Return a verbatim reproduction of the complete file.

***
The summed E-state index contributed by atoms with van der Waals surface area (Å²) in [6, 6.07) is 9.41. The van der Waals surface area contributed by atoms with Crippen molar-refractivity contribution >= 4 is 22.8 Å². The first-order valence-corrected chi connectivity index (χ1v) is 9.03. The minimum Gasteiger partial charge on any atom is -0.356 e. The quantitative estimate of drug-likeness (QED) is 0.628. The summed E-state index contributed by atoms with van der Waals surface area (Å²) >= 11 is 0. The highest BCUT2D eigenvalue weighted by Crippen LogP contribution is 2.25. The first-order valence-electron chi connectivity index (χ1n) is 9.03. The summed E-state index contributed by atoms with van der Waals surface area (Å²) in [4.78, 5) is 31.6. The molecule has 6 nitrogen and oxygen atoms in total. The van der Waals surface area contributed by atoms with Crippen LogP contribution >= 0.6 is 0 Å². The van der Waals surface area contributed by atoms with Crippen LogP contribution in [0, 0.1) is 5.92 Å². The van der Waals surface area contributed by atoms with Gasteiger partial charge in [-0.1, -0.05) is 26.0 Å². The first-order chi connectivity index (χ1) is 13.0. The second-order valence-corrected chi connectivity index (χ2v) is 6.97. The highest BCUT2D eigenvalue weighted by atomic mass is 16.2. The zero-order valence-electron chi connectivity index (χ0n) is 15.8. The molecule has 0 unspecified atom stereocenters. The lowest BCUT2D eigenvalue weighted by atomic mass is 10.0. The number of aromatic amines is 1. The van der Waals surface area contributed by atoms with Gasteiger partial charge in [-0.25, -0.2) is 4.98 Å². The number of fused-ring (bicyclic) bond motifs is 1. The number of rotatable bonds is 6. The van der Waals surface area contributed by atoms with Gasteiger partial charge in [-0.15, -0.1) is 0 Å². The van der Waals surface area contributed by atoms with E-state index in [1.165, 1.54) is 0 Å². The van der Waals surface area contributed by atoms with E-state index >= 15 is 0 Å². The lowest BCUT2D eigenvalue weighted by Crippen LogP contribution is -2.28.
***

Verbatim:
The summed E-state index contributed by atoms with van der Waals surface area (Å²) in [6, 6.07) is 9.41. The van der Waals surface area contributed by atoms with Crippen molar-refractivity contribution >= 4 is 22.8 Å². The first-order valence-corrected chi connectivity index (χ1v) is 9.03. The minimum Gasteiger partial charge on any atom is -0.356 e. The quantitative estimate of drug-likeness (QED) is 0.628. The summed E-state index contributed by atoms with van der Waals surface area (Å²) >= 11 is 0. The highest BCUT2D eigenvalue weighted by Crippen LogP contribution is 2.25. The first-order valence-electron chi connectivity index (χ1n) is 9.03. The summed E-state index contributed by atoms with van der Waals surface area (Å²) in [4.78, 5) is 31.6. The molecule has 6 nitrogen and oxygen atoms in total. The van der Waals surface area contributed by atoms with Crippen LogP contribution >= 0.6 is 0 Å². The van der Waals surface area contributed by atoms with Crippen LogP contribution in [0, 0.1) is 5.92 Å². The van der Waals surface area contributed by atoms with Gasteiger partial charge in [-0.1, -0.05) is 26.0 Å². The first-order chi connectivity index (χ1) is 13.0. The second-order valence-corrected chi connectivity index (χ2v) is 6.97. The highest BCUT2D eigenvalue weighted by atomic mass is 16.2. The zero-order valence-electron chi connectivity index (χ0n) is 15.8. The molecule has 0 unspecified atom stereocenters. The lowest BCUT2D eigenvalue weighted by atomic mass is 10.0. The number of aromatic amines is 1. The van der Waals surface area contributed by atoms with Gasteiger partial charge in [-0.25, -0.2) is 4.98 Å². The number of fused-ring (bicyclic) bond motifs is 1. The number of rotatable bonds is 6. The van der Waals surface area contributed by atoms with Gasteiger partial charge in [-0.15, -0.1) is 0 Å². The van der Waals surface area contributed by atoms with E-state index in [1.165, 1.54) is 0 Å². The van der Waals surface area contributed by atoms with E-state index >= 15 is 0 Å². The lowest BCUT2D eigenvalue weighted by Crippen LogP contribution is -2.28.